The story reported that “Goldstone sided through and through with the racist policies of the Apartheid regime” even on less serious crimes. It cited his ruling in favor of the whipping of four blacks found guilty of violence and his reversal of the convictions of four police officers who broke into a white woman’s house on suspicion that she was conducting sexual relations with a black man — considered a crime under apartheid.

In another incident, the story said, Goldstone ruled in favor of sentences for two young black men “merely for being in possession of a video tape showing a speech given by a senior official in Nelson Mandela’s party.” The article does not specify the sentence.

The article concluded that Goldstone should “look long and hard in the mirror and do some soul-searching before he rushes to criticize others.”

South Africa maintained the death penalty, which was applied disproportionately to blacks until 1995. That year, the post-apartheid Constitutional Court — which included Goldstone as one of its members — ruled unanimously that the death penalty was unconstitutional, ending the practice.

Goldstone acknowledged to the Forward that as a trial judge he sentenced two convicted murderers to death. He said he did not keep count of the number of death penalty appeals that failed before him as an appellate judge. He maintained that some of the cases cited by Yediot “are taken out of context and misrepresented.”

He told the Forward that many of the decisions he made on the bench were “extremely difficult ones” and said he had always admitted “the difficult moral issues that had to be faced in taking an appointment on the apartheid bench.”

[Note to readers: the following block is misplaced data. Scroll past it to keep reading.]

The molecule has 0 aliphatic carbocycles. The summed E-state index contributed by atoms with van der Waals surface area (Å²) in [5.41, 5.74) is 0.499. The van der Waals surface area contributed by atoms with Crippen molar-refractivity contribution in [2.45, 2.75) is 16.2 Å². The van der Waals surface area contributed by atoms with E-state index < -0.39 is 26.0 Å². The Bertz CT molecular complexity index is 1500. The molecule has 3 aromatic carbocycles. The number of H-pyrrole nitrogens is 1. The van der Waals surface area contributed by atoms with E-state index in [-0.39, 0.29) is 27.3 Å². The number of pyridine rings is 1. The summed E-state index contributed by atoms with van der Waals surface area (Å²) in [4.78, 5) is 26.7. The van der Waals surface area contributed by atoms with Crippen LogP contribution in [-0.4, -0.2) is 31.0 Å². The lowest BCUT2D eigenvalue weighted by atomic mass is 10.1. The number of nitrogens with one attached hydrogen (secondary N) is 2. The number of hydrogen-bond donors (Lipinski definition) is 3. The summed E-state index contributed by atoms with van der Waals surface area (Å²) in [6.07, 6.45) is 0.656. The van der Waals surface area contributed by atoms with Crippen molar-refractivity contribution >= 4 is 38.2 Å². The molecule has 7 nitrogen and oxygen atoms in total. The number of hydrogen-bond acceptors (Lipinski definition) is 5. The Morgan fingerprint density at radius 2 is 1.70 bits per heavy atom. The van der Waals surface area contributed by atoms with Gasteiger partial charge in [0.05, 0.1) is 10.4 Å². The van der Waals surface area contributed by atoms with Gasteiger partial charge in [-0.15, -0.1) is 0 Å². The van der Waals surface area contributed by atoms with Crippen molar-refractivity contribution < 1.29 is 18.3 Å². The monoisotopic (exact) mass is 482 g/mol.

Goldstone was one of several liberal South Africans who accepted judicial appointments during the apartheid era. Goldstone has explained his decision to accept the appointment by citing the belief that he could reform the system from within. He has described the decision as “the most difficult of my career,” due to the risk that he would grant legitimacy to the regime.

While Goldstone, as reported by Yediot, adhered to apartheid laws, he is also credited with having used his judicial power to under-mine some racial restrictions. In 1986 he handed down a decision limiting the government’s ability to evict black people living in neighborhoods designated for whites. This decision paved the way for abolishing racially based residency restrictions.

Goldstone is also credited with having helped bring down the curtain on apartheid through a government-commissioned investigation he led that exposed the existence of covert state-sponsored terror units deployed by South Africa against its own black citizenry.

“He was brave. He could’ve been killed,” Benjamin Pogrund, a former South African journalist and founder of the Yakar Center for Social Concern in Jerusalem, told the Forward in September 2009, shortly after Goldstone’s commission released its report.

Still, for many Israelis and pro-Israel activists, the apartheid-era decisions handed down by Goldstone and detailed in Yediot were viewed as a blow to Goldstone’s credibility.

Sasha Polakow-Suransky, a South African Jew and fellow at the U.S. Council on Foreign Relations, urged Israel not to continue down the path forged by Yediot. Polakow-Suransky, who recently published a book on Israeli-South African relations during apartheid, noted that Israel had served as Pretoria’s primary arms supplier during that period. Writing on Foreign Policy’s website, Polakow-Suransky called on Israel to examine its own “shameful history” before criticizing Goldstone.

In his e-mail to the Forward, Goldstone wrote: “I have been judged by my fellow South Africans and by President Mandela for my role both during and after apartheid, and I find it curious that no one in Israel ever raised the issue except to laud me, prior to my Gaza report.”

Contact Nathan Guttman at guttman@forward.com